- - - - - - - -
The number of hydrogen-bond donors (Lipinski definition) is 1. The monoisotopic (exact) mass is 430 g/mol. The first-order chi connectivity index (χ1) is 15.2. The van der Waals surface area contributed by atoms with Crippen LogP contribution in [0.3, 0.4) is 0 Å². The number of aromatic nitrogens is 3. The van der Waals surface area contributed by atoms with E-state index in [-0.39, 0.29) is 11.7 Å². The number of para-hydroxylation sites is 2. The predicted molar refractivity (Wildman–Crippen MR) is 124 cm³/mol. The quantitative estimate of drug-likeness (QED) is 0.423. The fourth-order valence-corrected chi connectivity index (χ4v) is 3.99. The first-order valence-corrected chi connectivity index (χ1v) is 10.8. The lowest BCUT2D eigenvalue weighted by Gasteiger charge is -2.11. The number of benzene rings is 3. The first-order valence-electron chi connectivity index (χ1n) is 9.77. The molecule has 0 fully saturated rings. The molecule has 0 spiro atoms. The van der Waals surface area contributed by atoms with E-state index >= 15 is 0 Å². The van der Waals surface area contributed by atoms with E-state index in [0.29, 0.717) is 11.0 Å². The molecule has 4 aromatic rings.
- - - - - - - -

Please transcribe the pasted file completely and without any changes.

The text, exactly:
The number of hydrogen-bond donors (Lipinski definition) is 1. The monoisotopic (exact) mass is 430 g/mol. The first-order chi connectivity index (χ1) is 15.2. The van der Waals surface area contributed by atoms with Crippen LogP contribution in [0.3, 0.4) is 0 Å². The number of aromatic nitrogens is 3. The van der Waals surface area contributed by atoms with E-state index in [-0.39, 0.29) is 11.7 Å². The number of para-hydroxylation sites is 2. The predicted molar refractivity (Wildman–Crippen MR) is 124 cm³/mol. The quantitative estimate of drug-likeness (QED) is 0.423. The fourth-order valence-corrected chi connectivity index (χ4v) is 3.99. The first-order valence-corrected chi connectivity index (χ1v) is 10.8. The lowest BCUT2D eigenvalue weighted by Gasteiger charge is -2.11. The number of benzene rings is 3. The first-order valence-electron chi connectivity index (χ1n) is 9.77. The molecule has 0 fully saturated rings. The molecule has 0 spiro atoms. The van der Waals surface area contributed by atoms with E-state index >= 15 is 0 Å². The van der Waals surface area contributed by atoms with E-state index in [0.29, 0.717) is 11.0 Å². The molecule has 4 aromatic rings.